Our report argued that in organizing UTR, the defendants relied on standard tactics prominent in the US white supremacist movement. We described ‘front/back stage,’ in which private and public practices and messages intentionally differ to conceal the true meaning from outsiders; double-speak, a method of using words or symbols with multiple meanings to convey a violent or more extreme message to insiders while sending an innocuous meaning to outsiders; and plausible deniability, whereby white supremacists establish denials and claims of self-defense prior to illegal activity. We also demonstrated that the long-standing presence of a white supremacist culture meant that those they recruited would know how to properly interpret the careful use of memes, codes and insider comments.
The benefits and risks of a civil case
What does our experience suggest about using civil courts to dismantle white supremacism? Despite the significant victory achieved in Sines v. Kessler, we find this strategy both highly useful and highly risky.
The historical record suggests civil cases hamper and disable white supremacists. Significant judgments can bankrupt extremist individuals, collapse their organizations, and curtail their actions for years. Even before trial, the legal processes, such as mandating defendants appear at depositions, expenses imposed on defendants and – in cases like Sines v. Kessler with multiple defendants – spread suspicion within the movement and make public the infighting so common among white supremacists. Even a civil case may result in the imprisonment of defendants who defy court orders to provide documents or sit for depositions. Civil cases also publicly expose white supremacists who rely on selective anonymity and can reveal a great deal of information about how white supremacist movements operate. Civil cases also provide a relatively safe and controlled setting in which the victims of white supremacists can seek justice directly, begin to heal and send messages of empowerment to other targets of violent white supremacy.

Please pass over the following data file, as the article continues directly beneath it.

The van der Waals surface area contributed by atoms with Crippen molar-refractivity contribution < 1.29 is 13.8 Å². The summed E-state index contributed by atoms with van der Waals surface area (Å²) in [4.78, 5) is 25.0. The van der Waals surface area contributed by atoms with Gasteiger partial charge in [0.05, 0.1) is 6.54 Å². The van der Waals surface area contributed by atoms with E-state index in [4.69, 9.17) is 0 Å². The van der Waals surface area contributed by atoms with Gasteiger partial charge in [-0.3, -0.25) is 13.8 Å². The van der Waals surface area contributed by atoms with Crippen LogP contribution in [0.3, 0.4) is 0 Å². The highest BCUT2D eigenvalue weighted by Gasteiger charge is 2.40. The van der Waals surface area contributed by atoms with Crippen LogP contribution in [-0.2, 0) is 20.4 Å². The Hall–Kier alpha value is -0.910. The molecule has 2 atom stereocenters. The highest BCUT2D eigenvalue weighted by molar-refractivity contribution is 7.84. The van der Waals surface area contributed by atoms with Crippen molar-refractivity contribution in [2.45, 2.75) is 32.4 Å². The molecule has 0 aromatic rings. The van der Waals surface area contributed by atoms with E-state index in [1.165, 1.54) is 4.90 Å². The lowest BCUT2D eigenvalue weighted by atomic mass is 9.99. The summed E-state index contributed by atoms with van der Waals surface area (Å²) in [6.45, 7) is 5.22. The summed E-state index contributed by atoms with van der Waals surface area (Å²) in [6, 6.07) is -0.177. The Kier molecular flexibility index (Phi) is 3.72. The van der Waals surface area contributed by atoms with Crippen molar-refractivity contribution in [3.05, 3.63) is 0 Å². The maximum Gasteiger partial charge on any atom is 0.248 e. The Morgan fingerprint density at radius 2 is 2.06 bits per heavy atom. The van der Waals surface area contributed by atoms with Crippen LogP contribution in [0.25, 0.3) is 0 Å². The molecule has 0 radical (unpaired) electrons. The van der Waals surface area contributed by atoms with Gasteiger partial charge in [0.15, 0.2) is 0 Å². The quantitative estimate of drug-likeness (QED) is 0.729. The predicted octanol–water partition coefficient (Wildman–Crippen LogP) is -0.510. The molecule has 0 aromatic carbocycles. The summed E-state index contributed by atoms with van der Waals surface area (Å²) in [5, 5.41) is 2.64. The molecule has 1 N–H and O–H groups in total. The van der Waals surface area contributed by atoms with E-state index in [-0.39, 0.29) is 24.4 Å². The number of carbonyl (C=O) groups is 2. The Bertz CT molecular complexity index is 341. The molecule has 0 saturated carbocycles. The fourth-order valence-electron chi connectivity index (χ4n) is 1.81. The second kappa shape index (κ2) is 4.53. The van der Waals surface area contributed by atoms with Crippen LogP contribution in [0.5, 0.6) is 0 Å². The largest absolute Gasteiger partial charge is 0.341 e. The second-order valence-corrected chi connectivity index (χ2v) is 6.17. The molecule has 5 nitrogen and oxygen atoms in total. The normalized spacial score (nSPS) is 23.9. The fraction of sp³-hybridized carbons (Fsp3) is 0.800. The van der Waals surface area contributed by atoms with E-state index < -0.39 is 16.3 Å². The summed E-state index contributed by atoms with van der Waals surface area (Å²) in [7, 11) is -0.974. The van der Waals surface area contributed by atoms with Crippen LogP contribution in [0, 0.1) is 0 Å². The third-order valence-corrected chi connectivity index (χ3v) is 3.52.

Sines v. Kessler – and similar civil cases currently underway against the January 6, 2021 insurrectionists – also have many political risks and potential drawbacks. A jury that does not find in the plaintiffs’ favor may hand extremists a highly visible victory that appears to vindicate or legitimate their movement. Civil cases can become platforms for white supremacists to garner publicity, distribute their hateful ideology, lure recruits, and terrorize targets. This was an issue during the Charlotteville trial when defendants repeatedly used explicitly violent, racist, and antisemitic slurs in open court where they were heard by the jury and the plaintiffs, the large number of people listening on a live audio-feed and those following trial media coverage. The official court transcript preserves these screeds. The judge rarely ordered the defendants to cease their verbal attacks.
Other white supremacists also used the trial as a vehicle for publicizing themselves and their ideology. Someone gained control over the courtroom’s live audio feed and spewed racist messages to hundreds of listeners. Perhaps most disturbingly, several of the defendants manipulated the trial processes of direct- and cross examination to engage in repeated self-congratulatory reminders of the violence and terror they caused at UTR. This was most evident when defendants played and replayed video evidence of violent attacks as their victims sat in the witness stand. These actions might seem perplexing, undermining the defendants’ own efforts to deny their involvement in or culpability for the UTR violence. But it seems their goal was to recast the violence at UTR simply as a defense of an alternative, legitimate political belief system that validates violence against perceived enemies.
The bottom line
In a world where polarizing and often inaccurate information has become the norm, Sines v. Kessler created a permanent historical record of the planning and execution of UTR – an event that was intended to be, and was, violent from beginning to end. We believe that the trial and its official record will stand as an important step in the struggle to combat racism, antisemitism, and other forms of hatred.